The long sought R&D goal to develop affordable, viable and environmentally-friendly fuels using sunlight has taken a great leap forward with pioneering efforts by a team of renewable energy researchers from the University of Exeter, who have developed a new technique to produce hydrogen directly from sunlight using an innovative metal catalyst: LaFeO3.

3D printed structural innovation speeds on as Dutch technology company MX3D unveiled the world’s largest 3D-printed bridge. This 40 foot long stainless steel pedestrian bridge is composed of 9,921 lbs of stainless steel and about 684 miles of wire and took six months to print. In printing of the bridge, MX3D used four of its MX3D-Metal robots.

Billions of people around the world have limited or no access to clean drinking water. Significant shortages of clean water primarily occur in developing nations, while developed countries can face unanticipated water shortages after natural disasters such as hurricane ravaged Puerto Rico.

I recently had the pleasure of watching the National Geographic Special Documentary Film on Jane Goodall. This is an outstanding film on an outstanding individual and for me was very thought provoking. Jane’s significant accomplishments are heralded in numerous publications from books, videos, to movies just to mention a few. Her initial work with Chimpanzees is her most significant and her initial scientific achievement despite having no formal training. When famed anthropologist Richard Leakey sent untrained Jane to Tanzania’s Gombe National Park in 1960 to study chimpanzees, I suspect he had no idea how her discoveries would set the world of anthropology on its ear.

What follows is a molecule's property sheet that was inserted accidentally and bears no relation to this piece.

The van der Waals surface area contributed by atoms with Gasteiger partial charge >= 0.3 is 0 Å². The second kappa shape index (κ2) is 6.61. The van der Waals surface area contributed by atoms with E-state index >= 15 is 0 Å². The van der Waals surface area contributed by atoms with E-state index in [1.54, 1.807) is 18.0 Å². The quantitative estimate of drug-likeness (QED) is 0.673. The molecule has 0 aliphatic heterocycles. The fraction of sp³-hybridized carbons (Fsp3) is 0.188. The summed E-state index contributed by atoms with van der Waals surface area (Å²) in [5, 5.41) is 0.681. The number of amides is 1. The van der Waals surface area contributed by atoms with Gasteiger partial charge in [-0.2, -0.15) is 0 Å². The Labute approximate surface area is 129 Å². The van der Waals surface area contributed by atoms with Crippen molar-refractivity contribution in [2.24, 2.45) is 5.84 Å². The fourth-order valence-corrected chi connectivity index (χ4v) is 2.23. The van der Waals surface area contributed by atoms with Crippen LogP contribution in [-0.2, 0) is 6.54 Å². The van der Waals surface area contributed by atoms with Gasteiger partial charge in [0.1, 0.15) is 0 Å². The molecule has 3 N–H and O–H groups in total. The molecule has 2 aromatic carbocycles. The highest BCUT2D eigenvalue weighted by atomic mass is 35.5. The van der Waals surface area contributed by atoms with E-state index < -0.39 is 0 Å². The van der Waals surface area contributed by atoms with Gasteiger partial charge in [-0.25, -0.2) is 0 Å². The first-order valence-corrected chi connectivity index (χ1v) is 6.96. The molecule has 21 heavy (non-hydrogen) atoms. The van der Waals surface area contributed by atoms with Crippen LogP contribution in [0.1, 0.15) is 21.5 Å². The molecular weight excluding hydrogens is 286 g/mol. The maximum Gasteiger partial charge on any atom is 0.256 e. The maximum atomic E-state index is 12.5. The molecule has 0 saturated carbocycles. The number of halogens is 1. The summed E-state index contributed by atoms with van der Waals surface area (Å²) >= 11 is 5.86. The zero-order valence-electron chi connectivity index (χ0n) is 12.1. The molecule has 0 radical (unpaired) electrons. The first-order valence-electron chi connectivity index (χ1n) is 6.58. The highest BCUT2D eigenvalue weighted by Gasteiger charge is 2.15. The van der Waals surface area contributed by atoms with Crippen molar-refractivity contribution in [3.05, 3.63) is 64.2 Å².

Researchers at the University of Illinois at Chicago and Argonne National Laboratory have developed a new lithium-air battery that is a revolutionary high-powered battery that may replace the universally used lithium-ion battery. The laboratory prototype lithium-air battery

This week’s look at innovation is focused on another highly innovative technology development coming from researchers at the University of Maryland in the form of processed wood insulation. This innovative development is based on the wood processing technology described in Blog Column 4, wherein the process for forming Nanowood is relatively simple, starting with boiling wood in a bath of sodium hydroxide and sodium sulfite and then treating it with hydrogen peroxide followed by freeze-drying the pure cellulose. This relatively simple, low cost, processing results a highly aligned cellulose structure that has highly anisotropic thermal conductivity.

This week’s look at innovation is focused on a highly innovative 3D printing of living human cells developed by Organovo of San Diego California. The Organovo process takes cells from donor organs and transforms them into a printable bio-ink. Layers of cells are laid down in calculated designs to build up small sections of living cells.